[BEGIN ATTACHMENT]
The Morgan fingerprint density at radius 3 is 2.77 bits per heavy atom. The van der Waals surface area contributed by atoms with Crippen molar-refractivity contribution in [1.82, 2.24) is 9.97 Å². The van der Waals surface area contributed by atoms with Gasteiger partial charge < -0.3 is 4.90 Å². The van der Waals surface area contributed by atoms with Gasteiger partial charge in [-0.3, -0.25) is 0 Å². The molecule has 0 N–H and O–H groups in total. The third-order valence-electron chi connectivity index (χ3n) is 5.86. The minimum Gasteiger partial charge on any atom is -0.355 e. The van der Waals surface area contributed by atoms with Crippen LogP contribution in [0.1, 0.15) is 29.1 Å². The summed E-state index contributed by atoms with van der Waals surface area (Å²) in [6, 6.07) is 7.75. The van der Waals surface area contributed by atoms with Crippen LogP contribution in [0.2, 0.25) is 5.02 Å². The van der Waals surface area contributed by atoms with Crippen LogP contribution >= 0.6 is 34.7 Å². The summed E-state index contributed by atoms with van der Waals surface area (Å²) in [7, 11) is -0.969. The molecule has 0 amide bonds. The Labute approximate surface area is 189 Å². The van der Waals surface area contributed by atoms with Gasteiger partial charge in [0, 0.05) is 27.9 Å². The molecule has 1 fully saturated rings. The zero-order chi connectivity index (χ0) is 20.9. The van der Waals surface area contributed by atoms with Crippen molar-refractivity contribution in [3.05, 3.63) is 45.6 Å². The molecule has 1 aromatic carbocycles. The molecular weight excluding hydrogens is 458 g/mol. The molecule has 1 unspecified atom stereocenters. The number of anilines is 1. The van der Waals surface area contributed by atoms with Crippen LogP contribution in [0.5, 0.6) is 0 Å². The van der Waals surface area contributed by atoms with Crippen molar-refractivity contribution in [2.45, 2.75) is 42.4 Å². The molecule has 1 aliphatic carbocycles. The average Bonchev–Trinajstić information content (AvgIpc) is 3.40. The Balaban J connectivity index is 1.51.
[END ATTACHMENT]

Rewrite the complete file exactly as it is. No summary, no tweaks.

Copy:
The Morgan fingerprint density at radius 3 is 2.77 bits per heavy atom. The van der Waals surface area contributed by atoms with Crippen molar-refractivity contribution in [1.82, 2.24) is 9.97 Å². The van der Waals surface area contributed by atoms with Gasteiger partial charge < -0.3 is 4.90 Å². The van der Waals surface area contributed by atoms with Gasteiger partial charge in [-0.3, -0.25) is 0 Å². The molecule has 0 N–H and O–H groups in total. The third-order valence-electron chi connectivity index (χ3n) is 5.86. The minimum Gasteiger partial charge on any atom is -0.355 e. The van der Waals surface area contributed by atoms with Crippen LogP contribution in [0.1, 0.15) is 29.1 Å². The summed E-state index contributed by atoms with van der Waals surface area (Å²) in [6, 6.07) is 7.75. The van der Waals surface area contributed by atoms with Crippen LogP contribution in [0.2, 0.25) is 5.02 Å². The van der Waals surface area contributed by atoms with Crippen LogP contribution >= 0.6 is 34.7 Å². The summed E-state index contributed by atoms with van der Waals surface area (Å²) in [7, 11) is -0.969. The molecule has 0 amide bonds. The Labute approximate surface area is 189 Å². The van der Waals surface area contributed by atoms with Gasteiger partial charge in [0, 0.05) is 27.9 Å². The molecule has 1 fully saturated rings. The zero-order chi connectivity index (χ0) is 20.9. The van der Waals surface area contributed by atoms with Crippen molar-refractivity contribution in [3.05, 3.63) is 45.6 Å². The molecule has 1 aromatic carbocycles. The molecular weight excluding hydrogens is 458 g/mol. The molecule has 1 unspecified atom stereocenters. The number of anilines is 1. The van der Waals surface area contributed by atoms with Crippen LogP contribution in [0.5, 0.6) is 0 Å². The van der Waals surface area contributed by atoms with Crippen molar-refractivity contribution in [2.45, 2.75) is 42.4 Å². The molecule has 1 aliphatic carbocycles. The average Bonchev–Trinajstić information content (AvgIpc) is 3.40. The Balaban J connectivity index is 1.51.